The US Justice Department is assessing how big a criminal fine it can extract from Volkswagen AG over emissions-cheating without putting the automaker out of business, according to Bloomberg sources.

The government and VW are trying to reach a settlement by January, the sources said, before a new US administration comes into office and replaces the political appointees who have been overseeing the process. 

The US is also trying to settle a civil case with Deutsche Bank. Bloomberg suggested the department is showing that in some cases, it will take a company's financial health into account.

The report said it was not clear what penalty range the US was considering in the criminal case against Volkswagen. The company had net liquidity of EUR28.8bn(US$32.4bn) as of 30 June, has targeted average net liquidity at EUR20bn to ensure funding needs and protect the company's credit rating and generates several billions of dollars of cash each quarter as well as being able to tap into a credit line or raise capital if necessary to pay its obligations.

Bloomberg noted Volkswagen has already agreed to pay an industry-record $16.5bn in civil litigation fines in the US. There are also outstanding civil claims from several states and as much as $9.2bn in investor lawsuits in Germany, where it's also under criminal investigation.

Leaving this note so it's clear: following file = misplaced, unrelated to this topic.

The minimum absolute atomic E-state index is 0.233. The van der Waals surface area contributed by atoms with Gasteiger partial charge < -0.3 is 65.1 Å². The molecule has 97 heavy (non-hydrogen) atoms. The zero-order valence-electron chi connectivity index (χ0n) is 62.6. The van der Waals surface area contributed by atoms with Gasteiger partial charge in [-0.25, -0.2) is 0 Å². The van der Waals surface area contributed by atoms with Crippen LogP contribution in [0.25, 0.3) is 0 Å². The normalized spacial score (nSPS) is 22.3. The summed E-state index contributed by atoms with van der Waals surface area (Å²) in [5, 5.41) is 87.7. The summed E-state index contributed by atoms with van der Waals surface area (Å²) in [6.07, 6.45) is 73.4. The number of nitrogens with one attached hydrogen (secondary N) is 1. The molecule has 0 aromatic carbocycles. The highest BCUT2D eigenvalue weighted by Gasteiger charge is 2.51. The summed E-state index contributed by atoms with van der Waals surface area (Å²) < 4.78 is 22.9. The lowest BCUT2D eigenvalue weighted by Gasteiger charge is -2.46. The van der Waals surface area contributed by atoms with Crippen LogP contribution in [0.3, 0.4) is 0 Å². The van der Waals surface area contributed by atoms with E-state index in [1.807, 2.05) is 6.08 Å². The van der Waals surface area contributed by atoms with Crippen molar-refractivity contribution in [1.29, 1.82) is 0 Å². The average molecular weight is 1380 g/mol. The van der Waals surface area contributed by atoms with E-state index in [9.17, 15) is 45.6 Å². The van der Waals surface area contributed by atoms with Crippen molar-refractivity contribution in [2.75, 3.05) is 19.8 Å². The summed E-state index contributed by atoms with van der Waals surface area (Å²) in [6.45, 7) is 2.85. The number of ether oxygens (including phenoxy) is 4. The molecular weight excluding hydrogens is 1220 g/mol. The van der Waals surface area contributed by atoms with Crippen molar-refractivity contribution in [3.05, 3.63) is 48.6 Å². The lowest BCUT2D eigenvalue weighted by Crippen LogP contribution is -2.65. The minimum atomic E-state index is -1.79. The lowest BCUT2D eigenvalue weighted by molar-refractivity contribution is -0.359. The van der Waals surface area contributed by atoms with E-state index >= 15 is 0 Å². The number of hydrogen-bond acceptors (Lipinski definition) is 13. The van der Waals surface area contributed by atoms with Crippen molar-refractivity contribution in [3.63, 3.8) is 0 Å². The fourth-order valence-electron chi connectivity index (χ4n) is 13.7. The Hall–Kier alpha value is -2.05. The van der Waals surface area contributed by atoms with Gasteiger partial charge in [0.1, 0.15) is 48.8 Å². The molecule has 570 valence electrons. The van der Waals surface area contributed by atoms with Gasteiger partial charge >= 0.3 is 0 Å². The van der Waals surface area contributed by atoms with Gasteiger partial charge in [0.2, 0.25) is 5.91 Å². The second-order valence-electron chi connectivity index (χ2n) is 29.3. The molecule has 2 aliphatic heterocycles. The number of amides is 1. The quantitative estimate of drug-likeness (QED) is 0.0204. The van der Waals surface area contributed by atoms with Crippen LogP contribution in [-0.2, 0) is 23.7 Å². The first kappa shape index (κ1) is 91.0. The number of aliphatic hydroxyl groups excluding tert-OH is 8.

"The department doesn't pick a number in a complete vacuum," William Stellmach, a former federal prosecutor now at Willkie Farr & Gallagher in Washington, told Bloomberg. "There are a number of cases where it has acknowledged that the impact of a financial penalty on a company was a factor in deciding what that penalty should be."

VW has plenty of money to meet further fines, particularly because penalties tend to be paid over long time periods, Joel Levington, a Bloomberg Intelligence credit analyst, said.

"Despite all the damage that its reputation has taken, VW is still a company that might be back to generating $5bn in free cash flow in 2018 and, when you generate that kind of cash, it absolves a lot of sins," he said. The Justice Department began negotiations on the criminal penalty in August, a Bloomberg source said.